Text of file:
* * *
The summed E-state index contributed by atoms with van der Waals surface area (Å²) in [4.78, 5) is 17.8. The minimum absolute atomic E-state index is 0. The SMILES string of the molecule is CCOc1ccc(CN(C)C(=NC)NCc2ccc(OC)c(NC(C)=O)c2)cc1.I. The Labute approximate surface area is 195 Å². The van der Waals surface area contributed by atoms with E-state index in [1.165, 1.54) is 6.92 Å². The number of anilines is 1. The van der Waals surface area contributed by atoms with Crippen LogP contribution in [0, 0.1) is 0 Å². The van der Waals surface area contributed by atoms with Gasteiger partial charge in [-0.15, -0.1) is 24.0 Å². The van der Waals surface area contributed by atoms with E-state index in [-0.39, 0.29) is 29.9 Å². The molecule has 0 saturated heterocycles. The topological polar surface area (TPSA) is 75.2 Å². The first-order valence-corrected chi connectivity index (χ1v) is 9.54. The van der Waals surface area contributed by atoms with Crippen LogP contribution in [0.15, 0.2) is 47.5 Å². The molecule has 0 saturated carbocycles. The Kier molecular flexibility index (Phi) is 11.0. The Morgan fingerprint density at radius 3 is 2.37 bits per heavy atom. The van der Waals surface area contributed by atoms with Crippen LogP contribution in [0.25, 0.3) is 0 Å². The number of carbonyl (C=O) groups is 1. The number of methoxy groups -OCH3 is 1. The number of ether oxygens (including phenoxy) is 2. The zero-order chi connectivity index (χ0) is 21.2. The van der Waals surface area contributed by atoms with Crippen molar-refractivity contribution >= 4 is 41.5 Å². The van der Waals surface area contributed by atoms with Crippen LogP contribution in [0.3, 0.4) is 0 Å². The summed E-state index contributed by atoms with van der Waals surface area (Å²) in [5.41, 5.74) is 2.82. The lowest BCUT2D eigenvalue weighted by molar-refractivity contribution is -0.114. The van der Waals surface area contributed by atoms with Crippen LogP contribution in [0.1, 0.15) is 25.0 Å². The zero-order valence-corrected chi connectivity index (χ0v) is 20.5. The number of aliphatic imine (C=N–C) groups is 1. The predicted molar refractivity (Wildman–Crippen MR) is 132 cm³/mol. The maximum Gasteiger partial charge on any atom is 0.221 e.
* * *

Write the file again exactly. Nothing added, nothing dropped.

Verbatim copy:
The summed E-state index contributed by atoms with van der Waals surface area (Å²) in [4.78, 5) is 17.8. The minimum absolute atomic E-state index is 0. The SMILES string of the molecule is CCOc1ccc(CN(C)C(=NC)NCc2ccc(OC)c(NC(C)=O)c2)cc1.I. The Labute approximate surface area is 195 Å². The van der Waals surface area contributed by atoms with E-state index in [1.165, 1.54) is 6.92 Å². The number of anilines is 1. The van der Waals surface area contributed by atoms with Crippen LogP contribution in [0, 0.1) is 0 Å². The van der Waals surface area contributed by atoms with Gasteiger partial charge in [-0.15, -0.1) is 24.0 Å². The van der Waals surface area contributed by atoms with E-state index in [-0.39, 0.29) is 29.9 Å². The molecule has 0 saturated heterocycles. The topological polar surface area (TPSA) is 75.2 Å². The first-order valence-corrected chi connectivity index (χ1v) is 9.54. The van der Waals surface area contributed by atoms with Crippen LogP contribution in [0.15, 0.2) is 47.5 Å². The molecule has 0 saturated carbocycles. The Kier molecular flexibility index (Phi) is 11.0. The Morgan fingerprint density at radius 3 is 2.37 bits per heavy atom. The van der Waals surface area contributed by atoms with Crippen LogP contribution in [0.25, 0.3) is 0 Å². The number of carbonyl (C=O) groups is 1. The number of methoxy groups -OCH3 is 1. The number of ether oxygens (including phenoxy) is 2. The zero-order chi connectivity index (χ0) is 21.2. The van der Waals surface area contributed by atoms with Crippen molar-refractivity contribution >= 4 is 41.5 Å². The van der Waals surface area contributed by atoms with Crippen LogP contribution in [0.3, 0.4) is 0 Å². The summed E-state index contributed by atoms with van der Waals surface area (Å²) in [5.41, 5.74) is 2.82. The lowest BCUT2D eigenvalue weighted by molar-refractivity contribution is -0.114. The van der Waals surface area contributed by atoms with Crippen LogP contribution in [0.1, 0.15) is 25.0 Å². The zero-order valence-corrected chi connectivity index (χ0v) is 20.5. The number of aliphatic imine (C=N–C) groups is 1. The predicted molar refractivity (Wildman–Crippen MR) is 132 cm³/mol. The maximum Gasteiger partial charge on any atom is 0.221 e.